dengue fever

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dengue fever

(dĕng`gē, –gā), acute infectious disease caused by four closely related viruses and transmitted by the bite of the female Aedes mosquito; it is also known as breakbone fever and bone-crusher disease. The disease occurs in both epidemic and sporadic form in warm climates (S United States, South America, the E Mediterranean countries, India, and especially SE Asia and the W Pacific). The classic symptoms, following an incubation period of five to eight days, are high fever, chills, severe headache, pain in the joints, pain behind the eyes, rash, sweating, and prostration, but infected persons may experience milder symptoms. Symptoms subside in two to four days, but after a remission lasting from a few hours to two days there is another rise in temperature, and a generalized rash appears. Convalescence is sometimes prolonged, with weakness and low blood pressure.

Dengue hemorrhagic fever, a severe form of the disease, can cause hemorrhage, shock, and encephalitis. It can occur when a person who has acquired immunity to one of the viruses that cause dengue fever is infected by a different dengue virus; antibodies to the first dengue infection apparently work to aid the second virus. It is a leading cause of death among children in Southeast Asia and in recent years has become increasingly prevalent in tropical America. There is no specific treatment for dengue fever except good nursing care. Both diseases can be controlled by eradicating the mosquitoes and destroying their breeding places. The mosquito population also has been controlled through the release of sterile male mosquitoes and the release of mosquitoes infected with bacteria that makes the insects incapable of transmitting viruses.

Dengue fever

[′deŋ·gē ‚fēv·ər]
(medicine)
An infection borne by the Aedes female mosquito, and caused by one of four closely related but antigenically distinct Dengue virus serotypes (DEN-1, DEN-2, DEN-3, and DEN-4). It starts abruptly after an incubation period of 2-7 days with high fever, severe headache, myalgia, and rash. It is found throughout the tropical and subtropical zones. Also known as break-bone fever.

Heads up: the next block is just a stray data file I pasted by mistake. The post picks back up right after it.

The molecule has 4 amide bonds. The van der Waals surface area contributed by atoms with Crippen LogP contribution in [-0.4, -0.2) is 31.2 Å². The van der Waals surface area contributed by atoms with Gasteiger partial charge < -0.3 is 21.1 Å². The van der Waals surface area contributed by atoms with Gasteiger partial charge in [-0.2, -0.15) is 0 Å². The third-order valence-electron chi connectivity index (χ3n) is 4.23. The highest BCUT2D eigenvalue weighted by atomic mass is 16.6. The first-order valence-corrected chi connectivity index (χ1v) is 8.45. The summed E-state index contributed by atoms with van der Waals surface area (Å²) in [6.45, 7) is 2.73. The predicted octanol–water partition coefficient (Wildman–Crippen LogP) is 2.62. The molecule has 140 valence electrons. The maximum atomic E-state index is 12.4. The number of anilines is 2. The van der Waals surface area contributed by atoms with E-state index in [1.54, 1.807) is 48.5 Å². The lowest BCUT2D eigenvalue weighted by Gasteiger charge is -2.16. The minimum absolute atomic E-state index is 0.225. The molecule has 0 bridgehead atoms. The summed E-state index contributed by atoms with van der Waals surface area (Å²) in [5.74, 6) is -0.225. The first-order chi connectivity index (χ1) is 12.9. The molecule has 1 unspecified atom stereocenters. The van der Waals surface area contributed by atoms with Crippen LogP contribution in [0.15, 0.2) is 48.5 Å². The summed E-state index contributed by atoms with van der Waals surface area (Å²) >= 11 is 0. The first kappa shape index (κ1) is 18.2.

References in periodicals archive ?
Results: Overall, 33,577 specimens tested for dengue virus.
Detection of all four serotypes of Dengue virus in positive pools of larvae in A.
Angel & Joshi (9) have detected dengue virus in individual mosquito head squashes and the remnants of positive mosquitoes have been used in cell culture and mice inoculation followed by IFA.
Serotype specific dengue virus primers targeting C-prM gene junction were designed according to method described by Fatima et al.
The researchers continued to investigate the role of mast cells in attacking dengue virus in humans, and identified a biomarker - a mast cell-derived product - that appeared to predict the illness' most severe cases in human patients.
aegypti screened by ELISA and IFA, 15 pools, collected in April, June-July, November-December in 2003 and March, May in 2004, were found positive for dengue virus infection.
The Chief Minister appreciated their total support to the provincial government adding he was looking forward for replicating successful models of other countries in order to control dengue virus in Peshawar and other suspected districts of the province.
Tharparkar -- The outbreak of dengue virus could not be controlled in Tharparkar as four more patients were contracted virus and toll reached to 261.
Abstract Dengue virus has now become a serious threat to humans.
LAHORE -- Uncontrolled and rapid outspread of dengue virus has added to the miseries of people of Punjab besides posing serious threat to public lives as nine new cases were reported across the province on Thursday, raising the toll to 2,589.